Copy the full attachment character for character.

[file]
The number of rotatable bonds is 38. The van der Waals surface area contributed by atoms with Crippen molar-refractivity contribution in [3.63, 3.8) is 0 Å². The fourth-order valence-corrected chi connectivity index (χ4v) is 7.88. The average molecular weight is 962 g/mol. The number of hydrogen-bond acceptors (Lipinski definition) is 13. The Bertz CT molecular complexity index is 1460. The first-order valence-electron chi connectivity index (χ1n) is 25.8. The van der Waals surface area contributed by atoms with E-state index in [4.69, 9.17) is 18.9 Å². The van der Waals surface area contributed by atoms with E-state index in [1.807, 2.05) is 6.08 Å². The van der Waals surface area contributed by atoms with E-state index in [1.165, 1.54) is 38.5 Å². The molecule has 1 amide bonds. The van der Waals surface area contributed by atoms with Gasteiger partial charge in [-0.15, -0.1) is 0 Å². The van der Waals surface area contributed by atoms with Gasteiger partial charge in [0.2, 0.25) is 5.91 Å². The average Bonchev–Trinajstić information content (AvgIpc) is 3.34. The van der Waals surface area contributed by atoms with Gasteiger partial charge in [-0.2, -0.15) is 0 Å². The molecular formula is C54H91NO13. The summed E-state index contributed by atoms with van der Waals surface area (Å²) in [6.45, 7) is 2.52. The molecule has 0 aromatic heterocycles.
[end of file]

The number of rotatable bonds is 38. The van der Waals surface area contributed by atoms with Crippen molar-refractivity contribution in [3.63, 3.8) is 0 Å². The fourth-order valence-corrected chi connectivity index (χ4v) is 7.88. The average molecular weight is 962 g/mol. The number of hydrogen-bond acceptors (Lipinski definition) is 13. The Bertz CT molecular complexity index is 1460. The first-order valence-electron chi connectivity index (χ1n) is 25.8. The van der Waals surface area contributed by atoms with E-state index in [4.69, 9.17) is 18.9 Å². The van der Waals surface area contributed by atoms with E-state index in [1.807, 2.05) is 6.08 Å². The van der Waals surface area contributed by atoms with E-state index in [1.165, 1.54) is 38.5 Å². The molecule has 1 amide bonds. The van der Waals surface area contributed by atoms with Gasteiger partial charge in [-0.15, -0.1) is 0 Å². The van der Waals surface area contributed by atoms with Gasteiger partial charge in [0.2, 0.25) is 5.91 Å². The average Bonchev–Trinajstić information content (AvgIpc) is 3.34. The van der Waals surface area contributed by atoms with Gasteiger partial charge in [-0.2, -0.15) is 0 Å². The molecular formula is C54H91NO13. The summed E-state index contributed by atoms with van der Waals surface area (Å²) in [6.45, 7) is 2.52. The molecule has 0 aromatic heterocycles.